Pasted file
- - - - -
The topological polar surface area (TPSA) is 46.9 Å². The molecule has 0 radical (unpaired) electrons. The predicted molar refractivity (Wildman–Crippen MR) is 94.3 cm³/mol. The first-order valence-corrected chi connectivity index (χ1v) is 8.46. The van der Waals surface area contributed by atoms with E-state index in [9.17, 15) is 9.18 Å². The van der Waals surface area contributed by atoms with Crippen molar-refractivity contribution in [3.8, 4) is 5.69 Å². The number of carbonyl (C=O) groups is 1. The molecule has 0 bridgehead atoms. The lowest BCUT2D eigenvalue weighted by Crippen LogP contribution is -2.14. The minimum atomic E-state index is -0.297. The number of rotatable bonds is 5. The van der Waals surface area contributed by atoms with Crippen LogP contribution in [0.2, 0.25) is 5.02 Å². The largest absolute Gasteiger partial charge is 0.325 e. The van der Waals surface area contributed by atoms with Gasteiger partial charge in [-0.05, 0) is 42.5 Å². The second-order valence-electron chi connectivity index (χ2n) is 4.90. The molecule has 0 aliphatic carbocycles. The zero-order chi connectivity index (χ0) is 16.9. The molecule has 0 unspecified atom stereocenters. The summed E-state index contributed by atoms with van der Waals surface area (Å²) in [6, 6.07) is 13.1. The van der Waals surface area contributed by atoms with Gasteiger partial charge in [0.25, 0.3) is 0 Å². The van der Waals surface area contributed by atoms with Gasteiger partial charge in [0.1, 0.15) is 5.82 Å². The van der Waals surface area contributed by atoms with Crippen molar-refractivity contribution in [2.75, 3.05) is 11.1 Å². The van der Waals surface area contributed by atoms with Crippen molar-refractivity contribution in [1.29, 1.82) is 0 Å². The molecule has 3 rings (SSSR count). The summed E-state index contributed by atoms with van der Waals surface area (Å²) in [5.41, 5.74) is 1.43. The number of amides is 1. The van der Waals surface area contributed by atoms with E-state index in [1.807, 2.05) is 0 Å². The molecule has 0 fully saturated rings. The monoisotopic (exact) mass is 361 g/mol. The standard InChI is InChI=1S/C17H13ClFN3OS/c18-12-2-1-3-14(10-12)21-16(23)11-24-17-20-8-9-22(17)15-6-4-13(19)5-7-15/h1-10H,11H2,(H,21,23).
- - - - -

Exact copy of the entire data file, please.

The topological polar surface area (TPSA) is 46.9 Å². The molecule has 0 radical (unpaired) electrons. The predicted molar refractivity (Wildman–Crippen MR) is 94.3 cm³/mol. The first-order valence-corrected chi connectivity index (χ1v) is 8.46. The van der Waals surface area contributed by atoms with E-state index in [9.17, 15) is 9.18 Å². The van der Waals surface area contributed by atoms with Crippen molar-refractivity contribution in [3.8, 4) is 5.69 Å². The number of carbonyl (C=O) groups is 1. The molecule has 0 bridgehead atoms. The lowest BCUT2D eigenvalue weighted by Crippen LogP contribution is -2.14. The minimum atomic E-state index is -0.297. The number of rotatable bonds is 5. The van der Waals surface area contributed by atoms with Crippen LogP contribution in [0.2, 0.25) is 5.02 Å². The largest absolute Gasteiger partial charge is 0.325 e. The van der Waals surface area contributed by atoms with Gasteiger partial charge in [-0.05, 0) is 42.5 Å². The second-order valence-electron chi connectivity index (χ2n) is 4.90. The molecule has 0 aliphatic carbocycles. The zero-order chi connectivity index (χ0) is 16.9. The molecule has 0 unspecified atom stereocenters. The summed E-state index contributed by atoms with van der Waals surface area (Å²) in [6, 6.07) is 13.1. The van der Waals surface area contributed by atoms with Gasteiger partial charge in [0.25, 0.3) is 0 Å². The van der Waals surface area contributed by atoms with Gasteiger partial charge in [0.1, 0.15) is 5.82 Å². The van der Waals surface area contributed by atoms with Crippen molar-refractivity contribution in [2.75, 3.05) is 11.1 Å². The van der Waals surface area contributed by atoms with Crippen molar-refractivity contribution in [1.29, 1.82) is 0 Å². The molecule has 3 rings (SSSR count). The summed E-state index contributed by atoms with van der Waals surface area (Å²) in [5.41, 5.74) is 1.43. The number of amides is 1. The van der Waals surface area contributed by atoms with E-state index in [1.807, 2.05) is 0 Å². The molecule has 0 fully saturated rings. The monoisotopic (exact) mass is 361 g/mol. The standard InChI is InChI=1S/C17H13ClFN3OS/c18-12-2-1-3-14(10-12)21-16(23)11-24-17-20-8-9-22(17)15-6-4-13(19)5-7-15/h1-10H,11H2,(H,21,23).